Hey Taco gang, this is an overdue report from last summer but since I have the time now I thought I'd throw it up since it was a special time for me. Hope you all enjoy!
All I've ever known about rock climbing has been taught to me on Vancouver Island. The rugged bushwhacks, the chossy basalt faces, the irregular and often awkward cracks, these are the tools that have molded me as a climber since I began just over 3 years ago. Near the end of the summer of 2012 I felt strong and confident, I had climbed all my objectives for the summer and more, ticking moderate classic cracks and alpine scrambles. I felt a ravenous hunger for rock and I knew it wouldn't last as any day I expected the legendary fall rains to drench the wet coast and bring a screeching halt to the climbing season.
Sitting on the side of the creek in camp as the sun disappeared over Strathcona Park, "You still haven't been to Squamish?!" The other Heathens laughed incredulously, little did they know I had never even climbed on granite before. The holy stone, the most solid of solids is hard to come by here on the Island where the predominant rock is basalt, with pockets of stellar limestone, only a scant few obscure granite peaks litter the whole of the Island and I hadn't been to any of them. It was a pilgrimage, a rite of passage and an insight into a bigger world of stone, yet season after season plans failed and changed and I had yet to make the trek. Friends who had seen the promised land reccommended going for a few days, "crag a little at the Smoke Bluffs and then if you're up to it, climb the Chief" but I wanted more, and I retorted saying what an experience it would be to have the Chief itself be my first ever granite route.
Yet as the days grew shorter and colder I was beginning to think I would go another season without my pilgrimage to Mecca, so when I received an offer from Heathen rope gun James Rode to make the trip I jumped on the chance! This would be the last opportunity for either of us this season. We caught the last ferry off the island friday night and pulled into the Chief parking lot in the dark to sleep in the van. We sat in lawn chairs staring up into the blackness and started to make a plan. James had climbed a lot in Squamish already and we knew there was only one way to pop my cherry and make the dream a reality. Tomorrow we would awake at 5am to beat the crowds, the plan was the classic Diedre to Boomstick Crack, to Squamish Buttress to Talking Crack and the summit of the chief. I barely caught a wink of sleep that night, feeling like a kid at christmas.
6:00 am at the base of Diedre, fueled by Tim Hortons coffee, gear racked, food packed, weed sacked, lets hit it. The plan was to swap leads the whole way and since James had done the route he gave me a few of the money pitches. We scrambled past the lowest part of the slab and climbed quickly to gain the corner system.
2 pitches of superb 5.8 dihedral climbing and I knew why this climb was a classic! Easy climbing and great gear, I was already feeling at home on granite, the friction and the solidity gave confidence with every step.
A couple more easy pitches had us into the forest where we hiked over to Boomstick crack 5.7 to add a unique pitch in, this crack is formed on a detatched flake and as you mantle up onto it you realize its only about a half inch big. Easy climbing but kinda cool. A little more scrambling had us soon at the base of the Squamish Buttress. the first 5.8 pitch was mine and I climbed up over a small roof to a bolt then up to a tree belay.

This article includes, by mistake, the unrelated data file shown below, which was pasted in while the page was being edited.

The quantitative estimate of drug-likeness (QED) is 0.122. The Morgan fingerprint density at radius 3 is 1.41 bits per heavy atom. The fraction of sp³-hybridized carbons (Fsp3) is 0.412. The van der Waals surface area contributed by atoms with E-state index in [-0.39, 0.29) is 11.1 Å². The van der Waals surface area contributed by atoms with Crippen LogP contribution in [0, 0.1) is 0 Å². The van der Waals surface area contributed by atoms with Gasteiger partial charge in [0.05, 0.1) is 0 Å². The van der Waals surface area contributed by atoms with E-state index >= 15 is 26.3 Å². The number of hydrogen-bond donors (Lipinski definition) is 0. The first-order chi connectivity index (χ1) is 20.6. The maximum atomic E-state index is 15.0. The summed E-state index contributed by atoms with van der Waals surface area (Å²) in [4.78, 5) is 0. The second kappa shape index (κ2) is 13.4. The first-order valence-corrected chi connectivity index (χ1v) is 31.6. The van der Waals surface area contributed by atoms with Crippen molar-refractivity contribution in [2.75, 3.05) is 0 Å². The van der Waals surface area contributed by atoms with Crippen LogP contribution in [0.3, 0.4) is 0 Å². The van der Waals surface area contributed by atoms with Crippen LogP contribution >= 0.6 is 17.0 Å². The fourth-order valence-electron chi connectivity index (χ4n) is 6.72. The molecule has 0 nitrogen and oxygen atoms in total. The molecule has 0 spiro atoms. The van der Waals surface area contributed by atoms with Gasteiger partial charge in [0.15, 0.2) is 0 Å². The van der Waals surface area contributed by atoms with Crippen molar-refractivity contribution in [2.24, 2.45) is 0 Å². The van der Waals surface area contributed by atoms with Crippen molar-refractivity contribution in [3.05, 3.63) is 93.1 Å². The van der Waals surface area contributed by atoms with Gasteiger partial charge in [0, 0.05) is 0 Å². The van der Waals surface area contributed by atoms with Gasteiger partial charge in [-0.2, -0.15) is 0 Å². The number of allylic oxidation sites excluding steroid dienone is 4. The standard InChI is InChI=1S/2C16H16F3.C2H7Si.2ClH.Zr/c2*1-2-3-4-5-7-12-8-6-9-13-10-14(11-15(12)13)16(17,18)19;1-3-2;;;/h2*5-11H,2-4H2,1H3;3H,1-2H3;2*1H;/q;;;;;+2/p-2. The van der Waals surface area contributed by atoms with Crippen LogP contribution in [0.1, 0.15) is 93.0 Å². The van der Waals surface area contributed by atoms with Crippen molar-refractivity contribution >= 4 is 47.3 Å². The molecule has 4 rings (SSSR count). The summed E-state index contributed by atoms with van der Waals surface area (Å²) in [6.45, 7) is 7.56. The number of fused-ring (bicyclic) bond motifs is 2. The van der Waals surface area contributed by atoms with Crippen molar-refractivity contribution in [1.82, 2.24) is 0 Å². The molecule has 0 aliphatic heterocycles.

A few more easy pitches had us on the large ledge below the 5.10c crux pitch, and it just so happened to be my lead. I was about 4 hours removed from being a granite virgin and looking up at this pitch at the end of a long climb had me feeling nervous. I hadn't climbed a ton of 10c pitches anywhere, much less on unfamiliar rock after numerous pitches. The pitch looked stellar though and a real test for me. James saw my nerves and stated "Look at it this way, If I lead the crux, everyone will say you were dragged up the Chief, but if YOU lead it nobody can EVER give you shit" we smoked another one and the decision was final, I was going to go for it!
I led off, placing a few pieces early to keep me off the ledge, as I pulled into the final moves I could feel my arms bulging, the strain of the day was taking its toll, I pushed onwards, plugged in a small alien, reached for another finger lock then another, the rim grew closer, just a few more moves and....POP! I fell onto my last cam exhausted.
I knew the crack could easily be french freed, but the thought never crossed my mind. It felt good to fall and be so close to on-sighting, I knew I could do the moves, and after a moments rest I fired it to the top.
James followed the pitch with no falls and climbed very strong.
We quickly scurried over to Raven Castle and up Talking Crack in our approach shoes and topped out in blinding sunlight with a conga line of tourists. This was a weekend after all, but our plan to beat the crowds worked brilliantly and we didn't see another soul on the entire route, except for one early morning soloist who passed us near the top on his way up the Butt-Face variation.
We were done so early we even ran down above the campground and tagged on the classic 2 pitch Slot Machine 5.8 as our warm down.
Fate has an interesting way of coming full-circle, a year ago when I made a joke about the Chief being my first granite route in Squamish I never even fathomed turning it into a reality but the world has a way of working things out. I felt like the climbing I had done up the this point had led me into this adventure and it happened when the universe knew I was ready. It felt great to just get it over with, climb the big stone, get the monkey off my back and clear my vision for bigger and even harder goals. The Squamish Bug now lives inside of me like a rat, gnawing at my insides, waiting to be fed...